By Robin Lantrip
It started with a brisk chill in the morning air. The meadow began dressing in longer birch and fir shadows. The evening scent held a wisp of tamarack smoke from hillside chimneys. Tree sap began to flow slower, and life took on a new pace. I felt the annual jolt of sadness as autumn announced the end of summer joy and free spirits. For a brief while, I was gripped by regrets — wishes that I had somehow honored it more, enjoyed more of its adventures, basked in more of its warm sun, threw more cares to the long-day breezes.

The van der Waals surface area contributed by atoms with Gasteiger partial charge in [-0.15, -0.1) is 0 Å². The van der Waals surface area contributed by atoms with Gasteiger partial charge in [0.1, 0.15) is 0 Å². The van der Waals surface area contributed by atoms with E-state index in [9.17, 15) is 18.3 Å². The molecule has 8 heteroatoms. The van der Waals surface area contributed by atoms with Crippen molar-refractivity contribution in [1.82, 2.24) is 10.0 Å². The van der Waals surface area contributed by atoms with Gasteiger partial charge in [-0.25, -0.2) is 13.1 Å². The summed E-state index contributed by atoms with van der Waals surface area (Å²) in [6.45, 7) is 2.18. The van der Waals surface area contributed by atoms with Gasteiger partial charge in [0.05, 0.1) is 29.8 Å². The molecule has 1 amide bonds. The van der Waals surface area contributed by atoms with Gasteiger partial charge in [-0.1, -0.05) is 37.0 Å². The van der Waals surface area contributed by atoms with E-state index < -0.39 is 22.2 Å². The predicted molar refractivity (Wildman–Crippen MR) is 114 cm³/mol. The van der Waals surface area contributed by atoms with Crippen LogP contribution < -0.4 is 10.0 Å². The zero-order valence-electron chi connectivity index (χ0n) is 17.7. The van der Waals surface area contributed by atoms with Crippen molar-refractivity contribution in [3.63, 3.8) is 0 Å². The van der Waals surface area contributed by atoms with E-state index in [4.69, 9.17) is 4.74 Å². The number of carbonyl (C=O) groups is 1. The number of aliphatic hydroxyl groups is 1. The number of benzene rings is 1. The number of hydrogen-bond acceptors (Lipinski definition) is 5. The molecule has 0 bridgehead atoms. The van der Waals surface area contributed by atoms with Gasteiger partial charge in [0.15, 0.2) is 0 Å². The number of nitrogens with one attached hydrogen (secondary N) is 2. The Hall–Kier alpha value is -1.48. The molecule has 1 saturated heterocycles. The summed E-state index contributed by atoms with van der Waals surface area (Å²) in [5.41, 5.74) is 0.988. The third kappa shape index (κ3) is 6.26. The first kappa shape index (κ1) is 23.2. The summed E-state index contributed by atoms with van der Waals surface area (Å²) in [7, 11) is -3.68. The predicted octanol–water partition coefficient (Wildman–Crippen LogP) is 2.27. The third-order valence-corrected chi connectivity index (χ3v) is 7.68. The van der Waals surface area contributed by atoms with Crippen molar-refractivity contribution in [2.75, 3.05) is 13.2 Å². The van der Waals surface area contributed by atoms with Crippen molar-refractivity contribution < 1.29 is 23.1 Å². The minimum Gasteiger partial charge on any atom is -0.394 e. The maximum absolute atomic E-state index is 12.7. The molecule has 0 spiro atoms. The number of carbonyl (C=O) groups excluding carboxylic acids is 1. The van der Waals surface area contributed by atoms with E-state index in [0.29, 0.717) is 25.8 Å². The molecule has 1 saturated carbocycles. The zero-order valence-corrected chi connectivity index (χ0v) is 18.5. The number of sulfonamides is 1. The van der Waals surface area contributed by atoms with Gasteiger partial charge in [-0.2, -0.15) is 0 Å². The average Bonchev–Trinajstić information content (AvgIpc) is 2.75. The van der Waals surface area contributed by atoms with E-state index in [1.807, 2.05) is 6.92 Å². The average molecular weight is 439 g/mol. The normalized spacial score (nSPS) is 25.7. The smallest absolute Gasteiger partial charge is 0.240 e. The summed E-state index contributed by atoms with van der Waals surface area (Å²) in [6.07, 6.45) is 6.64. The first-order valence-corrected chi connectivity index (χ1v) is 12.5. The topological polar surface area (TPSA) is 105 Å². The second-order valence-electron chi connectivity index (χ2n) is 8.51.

I fought against the bonds and, then, the trees began their redress into vibrant colors. The garden offered up its harvest bounty. Windows closed against the chill and held in fragrances of apple cinnamon cake and fennel-laced stew. The summer toys were stored. The lake remembered exactly how to transform the narrowed angles of sunlight into diamonds and exclaim, “Look how beautiful I am!”
I love autumn. It is quiet and peaceful. It is a time of reflection. It is the season to give thanks and be grateful. The early gusts of north wind arrive and are less about mischief than mission. The leaves will have to go and the first sting of sideways ice crystals will have to be felt against the skin, so that we know that autumn has its time, but will not last.
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